Wine Packaging Maverick Rejects Investors

Oregon winemaker/inventor turns down a second offer from 'Shark Tank'

by Jane Firstenfeld
james martin shark tank wine copa di vino
James Martin is the only "Shark Tank" contestant to appear on the show twice.
The Dalles, Ore.—The star investors on ABC’s reality series “Shark Tank” sweetened the pot, but not enough to buy into Copa di Vino, James Martin’s innovative, ready-to-drink (RTD) wine package. In an unprecedented second appearance on the high-rated show, Martin turned down a collective offer from Kevin O’Leary, Robert Herjavec and Mark Cuban of $600,000 for 30% of the business.

Mulling the offer, Martin phoned his friend and mentor Jim Koch, founder of Sam Adams beer. “He still owns 100% of the voting shares” of his wildly successful brand, Martin said; that weighed heavily in his decision to reject what he termed a “low-ball offer” for a business that’s already growing rapidly, racking up the equivalent of more than 1 million 9-liter cases in just 18 months.

Wines & Vines
first wrote about Copa di Vino in a section of our May 2010 packaging cover story “Too New to Be Trendy.” Martin had just begun to market his concept, loosely based on singe-serve wine sales aboard France’s bullet train.

Unlike other alternative wine presentations, including the AstroPouch profiled in the same article, Copa di Vino’s package is itself a sturdy wineglass, making it a true RTD wine product. RTDs dominate the worldwide beverage industry, accounting for 80% of beverage sales (alcoholic and not), Martin pointed out last week.

Single-serve 187ml containers
Martin patented the package and the bottling process, and he brought a mobile bottling line to the Sunshine Mill, a landmark flourmill he refurbished on the Columbia River to house his Quenett Cellars and Silver Salmon Winery. He hoped that presenting fine wines in single-serve containers would tempt consumers to upgrade, by offering individual 187ml glasses at a fraction of the bottle price: $3.99 vs. $16 per bottle.

At the time, Martin suggested that he could take his mobile bottling system to other Northwest wineries. Copa di Vino goblets are filled to the top, with just .1% residual headspace, which reduces the need for sulfur dioxide additions as an antioxidant.

Since then, however, the market has grown so fast it absorbs 100% of the bottling capacity, and Martin is adding capacity at the mill to handle demand. “It’s more efficient for everything to come here,” he told Wines & Vines. “Wine comes in in bulk and goes out as case goods,” he explained. “We need to adjust the line for each wine. So far it’s been all Copa (brand).” To meet the changing market, Martin just added Moscato to the Copa di Vino line of Cabernet Sauvignon, Merlot, Chardonnay, Pinot Grigio, Riesling and White Zinfandel.

Copa wines are now available in 42 states, including some 200 Ralphs markets in California. So far, he said, “We’re off-premise driven,” although he revealed that, after his first appearance during the second season of “Shark Tank,” he had been contacted by “multiple NFL stadiums” interested in on-premise sales.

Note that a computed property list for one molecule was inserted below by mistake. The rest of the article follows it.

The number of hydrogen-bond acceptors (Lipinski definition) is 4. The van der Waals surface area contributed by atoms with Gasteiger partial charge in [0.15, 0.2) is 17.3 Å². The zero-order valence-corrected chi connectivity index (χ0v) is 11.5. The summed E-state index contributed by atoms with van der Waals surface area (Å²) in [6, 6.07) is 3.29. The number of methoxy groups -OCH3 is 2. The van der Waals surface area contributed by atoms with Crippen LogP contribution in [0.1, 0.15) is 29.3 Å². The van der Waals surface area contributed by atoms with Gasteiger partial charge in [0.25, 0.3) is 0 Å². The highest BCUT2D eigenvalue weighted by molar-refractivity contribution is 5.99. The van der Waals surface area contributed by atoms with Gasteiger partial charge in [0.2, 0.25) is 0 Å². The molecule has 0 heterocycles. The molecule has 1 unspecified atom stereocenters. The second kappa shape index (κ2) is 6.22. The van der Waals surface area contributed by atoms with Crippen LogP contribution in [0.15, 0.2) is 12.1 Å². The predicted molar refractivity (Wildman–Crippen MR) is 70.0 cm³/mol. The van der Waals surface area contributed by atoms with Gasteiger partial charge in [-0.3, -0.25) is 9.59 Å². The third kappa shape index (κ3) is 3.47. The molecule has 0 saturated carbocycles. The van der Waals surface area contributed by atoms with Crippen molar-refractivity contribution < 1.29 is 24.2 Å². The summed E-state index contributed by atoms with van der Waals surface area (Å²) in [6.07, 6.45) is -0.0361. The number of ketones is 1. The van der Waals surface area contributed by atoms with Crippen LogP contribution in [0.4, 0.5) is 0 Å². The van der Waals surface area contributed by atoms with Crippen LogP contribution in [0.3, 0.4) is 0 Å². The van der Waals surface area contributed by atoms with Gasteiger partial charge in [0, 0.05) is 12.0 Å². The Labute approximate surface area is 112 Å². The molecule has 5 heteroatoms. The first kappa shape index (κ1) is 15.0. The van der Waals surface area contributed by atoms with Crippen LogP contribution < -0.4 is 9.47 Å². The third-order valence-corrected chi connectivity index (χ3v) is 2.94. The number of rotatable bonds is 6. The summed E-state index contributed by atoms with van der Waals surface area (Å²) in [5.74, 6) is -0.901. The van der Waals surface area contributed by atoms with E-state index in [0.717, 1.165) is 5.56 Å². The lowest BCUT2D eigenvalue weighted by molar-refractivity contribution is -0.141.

Getting ‘tanked’
Although to date he is the only two-time pitchman on “Shark Tank,” Martin said he never actively sought the limelight. Producers approached him after Copa di Vino was served at industry award celebrations, notably the Emmys. That time, the investors wanted only to buy his patents. Coming back for a second bite, he said, was a new angle.

Martin’s reluctance to part with a share of his business was fueled by the investors’ evident ignorance of the wine industry’s singular character. One suggested selling his process to the largest three wine producers, the virtual antithesis of Martin’s concept—making premium wines available with less monetary commitment. “Having all five billionaires firing at me, I felt I was upholding the standards for the industry,” he said. 

His competitors during the second round included a cookie-making grandmother, a young fellow with a patented process to reveal invisible printing on wet t-shirts and a scientist/alchemist who promised to transform seawater into gold.

He may not be plagued by paparazzi like winemaker Ben Flajnik of ABC dating show “The Bachelor,” but Martin said, “This kind of national exposure is fantastic with distributor and retail accounts.” A week after his second appearance first aired, he tallied up more than 8,500 emails. View the episode at copadivino.com.
Martin fanned the flames of fame by hosting a “release party” April 13, when the episode first aired. It drew 300 viewers, who were entertained by Tommy Tutone, a band from nearby Portland that made its name in 1982 with the insidious earworm “867-5309/Jenny.”

According to Martin, developers of the new Stacked Wines are using Copa di Vino technology in four-packs of California Chardonnay and Merlot, now available in Southern California and online for $14.99/750ml; each stemless cup bears a Copa di Vino quality stamp, Martin said proudly.  “We’re looking to share with the industry,” he said.

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